In June 2014, Google enacted policies for AdWords to no longer accept ads that promote graphic depictions of sexual acts or ads that link to websites that have such material in them. In 2021, Google changed their policies to no longer allow ads for prostitution or “compensated dating.” We applaud Google for stemming the ability of sex buyers to more easily purchase people for their own pleasure.      

In 2020, after much urging, Google improved Google Images to decrease exposure to hardcore pornography for users looking up unrelated or innocent terms. Previously, searches for basic anatomical terms did not yield scientific drawings, but instead returned images of and links to hardcore pornography. The search term “happy black teen” returned thousands of images of rape and extreme sexual violence. [Note: pornographic images may still appear in Google Image searches for search terms more closely related to the pornography industry.]

In 2019, Google’s YouTube was revealed to be widely used for the eroticization of children and for pedophile networking. (Read more here.) Thankfully, after public outcry and contact from NCOSE, YouTube took action to remove a large number of sexually graphic comments under children’s videos. Note: while significantly improved, this problem is not entirely resolved.

In 2013, GooglePlay instituted policies that prohibit pornographic apps in their app store after the first year on our list, though lax enforcement of this policy followed. In 2014, following a second year on the list, GooglePlay removed all apps in violation.

Hilton Hotels Worldwide publicly announced it would stop selling pornography and issued orders to implement this policy in all of its brand contracts around the world. It is expected to be in full-force by July 2016.

Hyatt Hotels & Resorts revised their brand standard to stop profiting from all in-room pornography film offerings and has demanded that all of their properties comply. The compliance progress is on-going across Hyatt properties.

InterContinental Hotel Group performed an audit of their more than 4,800 properties around the world and insisted that all hotels immediately cease selling porn films or face the risk of losing good standing as an IGH brand. IHG made this move without having to be publicly named to the Dirty Dozen List.

Marsh Supermarkets, a chain of produce markets and convenience stores in Indiana and Ohio, removed Cosmopolitan magazine from its checkout lanes. As a result, Marsh customers can enjoy a sexploitation free checkout experience.

After thousands of emails were sent to Netflix by grassroots supporters through the Dirty Dozen List, Netflix took a step forward. Netflix’s parental controls have improved so that 4-digit pin codes used to block certain shows or ratings remain consistent across Profiles, thereby closing a loophole where children could accidentally access sexually graphic content. Further, there are now content warnings at the beginning of every show. These policies are impacting nearly 150 million subscribers!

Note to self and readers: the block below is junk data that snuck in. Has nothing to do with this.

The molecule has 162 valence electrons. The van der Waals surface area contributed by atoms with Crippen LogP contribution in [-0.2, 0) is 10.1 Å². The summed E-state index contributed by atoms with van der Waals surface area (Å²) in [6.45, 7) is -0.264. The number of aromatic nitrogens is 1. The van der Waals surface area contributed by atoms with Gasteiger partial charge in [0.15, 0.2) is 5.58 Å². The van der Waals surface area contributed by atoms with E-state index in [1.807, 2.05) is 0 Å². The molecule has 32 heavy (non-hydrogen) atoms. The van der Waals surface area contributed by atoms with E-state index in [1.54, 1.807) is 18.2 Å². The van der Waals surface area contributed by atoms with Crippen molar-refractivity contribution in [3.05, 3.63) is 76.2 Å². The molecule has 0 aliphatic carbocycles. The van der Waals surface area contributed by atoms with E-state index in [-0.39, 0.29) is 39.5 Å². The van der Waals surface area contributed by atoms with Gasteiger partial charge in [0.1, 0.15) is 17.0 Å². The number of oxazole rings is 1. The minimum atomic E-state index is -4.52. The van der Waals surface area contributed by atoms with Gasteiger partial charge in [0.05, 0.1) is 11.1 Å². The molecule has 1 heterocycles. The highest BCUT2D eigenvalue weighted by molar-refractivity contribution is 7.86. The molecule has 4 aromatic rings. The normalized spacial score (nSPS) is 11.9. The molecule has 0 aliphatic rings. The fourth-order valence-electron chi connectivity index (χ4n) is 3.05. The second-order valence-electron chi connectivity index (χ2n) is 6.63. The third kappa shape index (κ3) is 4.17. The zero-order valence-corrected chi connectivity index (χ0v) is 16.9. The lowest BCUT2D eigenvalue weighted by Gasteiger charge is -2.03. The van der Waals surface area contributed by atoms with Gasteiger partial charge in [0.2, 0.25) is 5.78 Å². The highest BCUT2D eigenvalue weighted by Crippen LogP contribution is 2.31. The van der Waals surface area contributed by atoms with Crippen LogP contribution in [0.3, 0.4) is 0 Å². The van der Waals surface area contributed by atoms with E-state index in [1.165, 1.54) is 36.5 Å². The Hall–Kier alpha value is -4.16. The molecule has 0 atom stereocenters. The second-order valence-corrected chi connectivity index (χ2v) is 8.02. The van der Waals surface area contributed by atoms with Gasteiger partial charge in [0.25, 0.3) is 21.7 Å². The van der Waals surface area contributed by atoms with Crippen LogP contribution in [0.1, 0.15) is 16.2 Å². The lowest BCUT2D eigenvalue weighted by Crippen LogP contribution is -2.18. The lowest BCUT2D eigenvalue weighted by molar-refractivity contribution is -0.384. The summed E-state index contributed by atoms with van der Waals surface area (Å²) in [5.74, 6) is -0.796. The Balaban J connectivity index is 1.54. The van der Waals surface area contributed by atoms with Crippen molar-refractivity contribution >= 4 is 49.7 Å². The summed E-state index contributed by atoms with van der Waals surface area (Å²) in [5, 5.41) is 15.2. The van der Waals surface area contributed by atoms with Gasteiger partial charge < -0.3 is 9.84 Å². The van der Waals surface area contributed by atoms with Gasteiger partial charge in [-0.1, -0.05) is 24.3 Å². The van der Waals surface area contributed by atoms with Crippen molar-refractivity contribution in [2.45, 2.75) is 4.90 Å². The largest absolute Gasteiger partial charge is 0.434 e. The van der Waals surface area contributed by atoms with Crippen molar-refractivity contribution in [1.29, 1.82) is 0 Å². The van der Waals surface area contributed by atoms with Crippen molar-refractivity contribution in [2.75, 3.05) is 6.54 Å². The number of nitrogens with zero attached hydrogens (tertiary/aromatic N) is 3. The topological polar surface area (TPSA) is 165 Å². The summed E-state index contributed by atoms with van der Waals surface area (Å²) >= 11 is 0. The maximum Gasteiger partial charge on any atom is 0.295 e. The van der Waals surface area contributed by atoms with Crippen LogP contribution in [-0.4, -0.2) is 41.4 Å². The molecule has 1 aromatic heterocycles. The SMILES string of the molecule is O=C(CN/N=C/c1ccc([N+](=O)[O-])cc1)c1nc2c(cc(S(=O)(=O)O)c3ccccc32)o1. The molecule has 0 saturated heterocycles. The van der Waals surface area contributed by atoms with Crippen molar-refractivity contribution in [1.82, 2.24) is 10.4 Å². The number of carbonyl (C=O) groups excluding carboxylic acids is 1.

RiteAid and Food Lion mandated policies to put the sexually explicit Cosmopolitan magazine behind blinders in their retail shops so that customers are not forced to view Cosmopolitan’s sexually degrading and objectifying themes.

Snapchat discontinued Snapcash—which was being used to buy and sell pornographic images and videos, often acting as advertisements for prostitution and sex trafficking. The removal of Snapcash was one of the key requests we made when Snapchat was placed on the 2018 Dirty Dozen List.

We brought concerns about Snapchat being used to facilitate pornography and sex trafficked/prostituted advertisements to Snapchat headquarters in Washington D.C.. Snapchat has made improvements to allow Discover publishers to age-gate content, and allowing users to delete specific Discover publishers. We thank Snapchat for discontinuing Snapcash—which was being used to facilitate commercial sexual exploitation. Snapchat has also updated its Safety Center.

Just a few weeks after our public announcement about TikTok being named to the 2020 Dirty Dozen List, the social media company announced new safety features which NCOSE requested, including fixing the problem of safety features turning off every 30 days, and a new Family Pairing mode for better parental controls. There is still more TikTok needs to improve, but this is a big step forward.

Twitter is blocking direct searches for porn within the “Photos” and “Videos” tabs, although not in the general search tab. Also, as of November 2019, Twitter requires pornography to be marked as “sensitive media” to somewhat curb unintentional exposure to it. However, this appears to be rarely enforced and Twitter continues to not adequately prioritize removing child sexual abuse images and red flags for commercial sexual exploitation.